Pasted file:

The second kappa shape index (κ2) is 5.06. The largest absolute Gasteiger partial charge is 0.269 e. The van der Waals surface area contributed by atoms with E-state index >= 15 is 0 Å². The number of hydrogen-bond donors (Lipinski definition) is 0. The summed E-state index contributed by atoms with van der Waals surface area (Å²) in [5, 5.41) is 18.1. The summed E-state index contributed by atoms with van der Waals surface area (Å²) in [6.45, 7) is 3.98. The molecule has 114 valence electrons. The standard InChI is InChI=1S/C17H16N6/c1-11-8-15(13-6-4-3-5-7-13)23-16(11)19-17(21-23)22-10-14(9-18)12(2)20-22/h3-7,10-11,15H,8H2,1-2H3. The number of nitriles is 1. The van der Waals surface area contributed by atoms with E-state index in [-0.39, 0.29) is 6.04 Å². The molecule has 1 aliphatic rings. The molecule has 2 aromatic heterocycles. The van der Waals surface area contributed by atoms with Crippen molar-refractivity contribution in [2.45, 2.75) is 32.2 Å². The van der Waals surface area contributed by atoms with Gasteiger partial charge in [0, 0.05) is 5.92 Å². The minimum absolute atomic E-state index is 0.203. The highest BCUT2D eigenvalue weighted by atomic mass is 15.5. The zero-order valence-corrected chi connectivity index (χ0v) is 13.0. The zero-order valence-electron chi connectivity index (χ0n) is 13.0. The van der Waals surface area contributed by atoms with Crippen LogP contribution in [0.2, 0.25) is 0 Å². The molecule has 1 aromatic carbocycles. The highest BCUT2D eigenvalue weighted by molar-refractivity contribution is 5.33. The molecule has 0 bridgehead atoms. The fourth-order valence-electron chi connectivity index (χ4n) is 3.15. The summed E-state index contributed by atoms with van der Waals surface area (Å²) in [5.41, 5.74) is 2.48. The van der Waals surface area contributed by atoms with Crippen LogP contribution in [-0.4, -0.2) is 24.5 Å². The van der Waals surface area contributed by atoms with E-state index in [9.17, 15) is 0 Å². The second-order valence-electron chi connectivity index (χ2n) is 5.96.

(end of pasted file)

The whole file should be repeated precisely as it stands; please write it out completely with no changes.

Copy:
The second kappa shape index (κ2) is 5.06. The largest absolute Gasteiger partial charge is 0.269 e. The van der Waals surface area contributed by atoms with E-state index >= 15 is 0 Å². The number of hydrogen-bond donors (Lipinski definition) is 0. The summed E-state index contributed by atoms with van der Waals surface area (Å²) in [5, 5.41) is 18.1. The summed E-state index contributed by atoms with van der Waals surface area (Å²) in [6.45, 7) is 3.98. The molecule has 114 valence electrons. The standard InChI is InChI=1S/C17H16N6/c1-11-8-15(13-6-4-3-5-7-13)23-16(11)19-17(21-23)22-10-14(9-18)12(2)20-22/h3-7,10-11,15H,8H2,1-2H3. The number of nitriles is 1. The van der Waals surface area contributed by atoms with E-state index in [-0.39, 0.29) is 6.04 Å². The molecule has 1 aliphatic rings. The molecule has 2 aromatic heterocycles. The van der Waals surface area contributed by atoms with Crippen molar-refractivity contribution in [2.45, 2.75) is 32.2 Å². The van der Waals surface area contributed by atoms with Gasteiger partial charge in [0, 0.05) is 5.92 Å². The minimum absolute atomic E-state index is 0.203. The highest BCUT2D eigenvalue weighted by atomic mass is 15.5. The zero-order valence-corrected chi connectivity index (χ0v) is 13.0. The zero-order valence-electron chi connectivity index (χ0n) is 13.0. The van der Waals surface area contributed by atoms with Crippen LogP contribution in [0.2, 0.25) is 0 Å². The molecule has 1 aromatic carbocycles. The highest BCUT2D eigenvalue weighted by molar-refractivity contribution is 5.33. The molecule has 0 bridgehead atoms. The fourth-order valence-electron chi connectivity index (χ4n) is 3.15. The summed E-state index contributed by atoms with van der Waals surface area (Å²) in [5.41, 5.74) is 2.48. The van der Waals surface area contributed by atoms with Crippen LogP contribution in [-0.4, -0.2) is 24.5 Å². The van der Waals surface area contributed by atoms with E-state index in [9.17, 15) is 0 Å². The second-order valence-electron chi connectivity index (χ2n) is 5.96.